The Coffee Party Con Continues

Thomas Lifson
Remember the Coffee Party, the purportedly spontaneous groundswell of purportedly sensible Americans sickened by the purported extremism of the purportedly astroturfed tea parties? That was the narrative created around the movement sparked by former Obama campaign filmmaker Annabel Park. Liberal media, who had at first ignored the tea party phenomenon, eagerly gave flattering coverage.

Despite their best efforts, the "movement" failed to catch on. There was a poorly-attended national "convention" last month where a group of a couple of hundred "bloggers, college professors and communications strategists" convened in Louisville to commiserate over the political trend of the country.

Mark J.Fitzgibbons did a little digging and found out this about the group's funding:
"The contribution landing page for the Coffee Party says that it partners withDemocracyinaction.org, a 501(c)(3) organization, meaning contributions to the latter are tax-deductible. 

The 
About Page for Democracyinaction.org states that it gets funding from Open Society Institute, George Soros's organization."

The American media have pretty much given up on coverage of the Coffee Party, embarrassed by being taken in. But the earnest organizers have managed to gull the foreign press into providing coverage. In the past couple of days, the French press agency AFP has offered a flattering portrait ("Coffee Party seeks to outbrew Tea Party in US politics"), and the normally sensible UK Telegraph was suckered ("US midterms: Coffee Party emerges to take on the Tea Party"). I suppose that this sort of press clipping helps grant-making institutions like the Open Society Institute feel they have gotten their money's worth, but it certainly won't do any good moving the American electorate.

Meanwhile, leftist foreign journalists like
George Monbiot of the UK Guardian continue to flog the delusion that the tea parties are astroturf entities.

The leftist establishment media, worldwide, have lost their credibility, for good reason. The Coffee Party saga is a case study in manipulation.
Remember the Coffee Party, the purportedly spontaneous groundswell of purportedly sensible Americans sickened by the purported extremism of the purportedly astroturfed tea parties? That was the narrative created around the movement sparked by former Obama campaign filmmaker Annabel Park. Liberal media, who had at first ignored the tea party phenomenon, eagerly gave flattering coverage.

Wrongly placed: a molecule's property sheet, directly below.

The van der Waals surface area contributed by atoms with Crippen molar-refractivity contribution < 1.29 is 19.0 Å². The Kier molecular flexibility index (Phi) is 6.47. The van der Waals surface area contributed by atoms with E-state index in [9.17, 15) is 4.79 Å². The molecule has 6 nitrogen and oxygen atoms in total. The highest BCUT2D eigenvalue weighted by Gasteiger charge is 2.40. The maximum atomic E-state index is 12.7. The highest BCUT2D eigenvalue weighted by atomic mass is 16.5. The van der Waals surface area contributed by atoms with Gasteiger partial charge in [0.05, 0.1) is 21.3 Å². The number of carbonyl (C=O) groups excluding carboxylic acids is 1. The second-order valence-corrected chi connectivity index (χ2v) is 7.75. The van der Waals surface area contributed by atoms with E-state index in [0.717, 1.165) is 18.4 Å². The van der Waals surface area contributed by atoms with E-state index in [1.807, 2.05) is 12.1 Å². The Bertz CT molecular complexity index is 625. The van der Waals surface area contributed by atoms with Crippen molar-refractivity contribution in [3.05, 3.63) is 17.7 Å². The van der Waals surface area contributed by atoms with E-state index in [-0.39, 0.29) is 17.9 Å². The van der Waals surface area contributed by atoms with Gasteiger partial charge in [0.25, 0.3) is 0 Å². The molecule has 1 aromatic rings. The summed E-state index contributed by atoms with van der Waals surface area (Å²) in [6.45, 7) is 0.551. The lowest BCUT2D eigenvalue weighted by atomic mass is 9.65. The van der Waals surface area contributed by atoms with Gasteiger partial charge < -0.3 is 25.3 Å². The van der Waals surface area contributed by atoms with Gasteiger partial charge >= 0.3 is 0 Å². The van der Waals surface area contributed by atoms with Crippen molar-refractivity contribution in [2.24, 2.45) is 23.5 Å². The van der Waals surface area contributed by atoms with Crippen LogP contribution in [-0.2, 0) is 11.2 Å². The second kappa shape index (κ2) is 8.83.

Despite their best efforts, the "movement" failed to catch on. There was a poorly-attended national "convention" last month where a group of a couple of hundred "bloggers, college professors and communications strategists" convened in Louisville to commiserate over the political trend of the country.

Mark J.Fitzgibbons did a little digging and found out this about the group's funding:
"The contribution landing page for the Coffee Party says that it partners withDemocracyinaction.org, a 501(c)(3) organization, meaning contributions to the latter are tax-deductible. 

The 
About Page for Democracyinaction.org states that it gets funding from Open Society Institute, George Soros's organization."

The American media have pretty much given up on coverage of the Coffee Party, embarrassed by being taken in. But the earnest organizers have managed to gull the foreign press into providing coverage. In the past couple of days, the French press agency AFP has offered a flattering portrait ("Coffee Party seeks to outbrew Tea Party in US politics"), and the normally sensible UK Telegraph was suckered ("US midterms: Coffee Party emerges to take on the Tea Party"). I suppose that this sort of press clipping helps grant-making institutions like the Open Society Institute feel they have gotten their money's worth, but it certainly won't do any good moving the American electorate.

Meanwhile, leftist foreign journalists like
George Monbiot of the UK Guardian continue to flog the delusion that the tea parties are astroturf entities.

The leftist establishment media, worldwide, have lost their credibility, for good reason. The Coffee Party saga is a case study in manipulation.